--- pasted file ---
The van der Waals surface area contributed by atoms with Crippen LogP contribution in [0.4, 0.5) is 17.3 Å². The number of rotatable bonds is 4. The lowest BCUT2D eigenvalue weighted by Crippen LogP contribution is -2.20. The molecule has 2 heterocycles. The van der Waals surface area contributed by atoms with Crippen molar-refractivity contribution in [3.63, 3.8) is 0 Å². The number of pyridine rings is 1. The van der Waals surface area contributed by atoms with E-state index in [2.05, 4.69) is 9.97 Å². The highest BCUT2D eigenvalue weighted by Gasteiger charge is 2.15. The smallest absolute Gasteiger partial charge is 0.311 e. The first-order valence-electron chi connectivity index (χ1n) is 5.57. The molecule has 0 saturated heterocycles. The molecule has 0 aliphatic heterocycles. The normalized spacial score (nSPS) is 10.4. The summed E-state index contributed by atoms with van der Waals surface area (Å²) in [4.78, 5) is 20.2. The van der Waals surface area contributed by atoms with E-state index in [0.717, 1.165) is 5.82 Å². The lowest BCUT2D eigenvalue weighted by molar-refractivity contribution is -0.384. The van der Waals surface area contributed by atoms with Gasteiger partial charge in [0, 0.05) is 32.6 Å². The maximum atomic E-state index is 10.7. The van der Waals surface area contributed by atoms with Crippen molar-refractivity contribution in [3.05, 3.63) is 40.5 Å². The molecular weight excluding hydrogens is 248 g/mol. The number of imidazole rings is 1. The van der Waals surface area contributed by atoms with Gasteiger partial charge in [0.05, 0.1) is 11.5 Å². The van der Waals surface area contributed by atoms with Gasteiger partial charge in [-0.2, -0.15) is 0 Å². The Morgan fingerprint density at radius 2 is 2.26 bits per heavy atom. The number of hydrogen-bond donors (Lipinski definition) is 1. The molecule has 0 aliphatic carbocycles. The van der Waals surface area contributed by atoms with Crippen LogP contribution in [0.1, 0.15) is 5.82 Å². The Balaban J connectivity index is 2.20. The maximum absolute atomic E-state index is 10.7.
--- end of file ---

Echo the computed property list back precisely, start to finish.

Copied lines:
The van der Waals surface area contributed by atoms with Crippen LogP contribution in [0.4, 0.5) is 17.3 Å². The number of rotatable bonds is 4. The lowest BCUT2D eigenvalue weighted by Crippen LogP contribution is -2.20. The molecule has 2 heterocycles. The van der Waals surface area contributed by atoms with Crippen molar-refractivity contribution in [3.63, 3.8) is 0 Å². The number of pyridine rings is 1. The van der Waals surface area contributed by atoms with E-state index in [2.05, 4.69) is 9.97 Å². The highest BCUT2D eigenvalue weighted by Gasteiger charge is 2.15. The smallest absolute Gasteiger partial charge is 0.311 e. The first-order valence-electron chi connectivity index (χ1n) is 5.57. The molecule has 0 saturated heterocycles. The molecule has 0 aliphatic heterocycles. The normalized spacial score (nSPS) is 10.4. The summed E-state index contributed by atoms with van der Waals surface area (Å²) in [4.78, 5) is 20.2. The van der Waals surface area contributed by atoms with E-state index in [0.717, 1.165) is 5.82 Å². The lowest BCUT2D eigenvalue weighted by molar-refractivity contribution is -0.384. The van der Waals surface area contributed by atoms with Gasteiger partial charge in [0, 0.05) is 32.6 Å². The maximum atomic E-state index is 10.7. The van der Waals surface area contributed by atoms with Crippen molar-refractivity contribution in [3.05, 3.63) is 40.5 Å². The molecular weight excluding hydrogens is 248 g/mol. The number of imidazole rings is 1. The van der Waals surface area contributed by atoms with Gasteiger partial charge in [0.05, 0.1) is 11.5 Å². The van der Waals surface area contributed by atoms with Gasteiger partial charge in [-0.2, -0.15) is 0 Å². The Morgan fingerprint density at radius 2 is 2.26 bits per heavy atom. The number of hydrogen-bond donors (Lipinski definition) is 1. The molecule has 0 aliphatic carbocycles. The van der Waals surface area contributed by atoms with Crippen LogP contribution in [0.1, 0.15) is 5.82 Å². The Balaban J connectivity index is 2.20. The maximum absolute atomic E-state index is 10.7.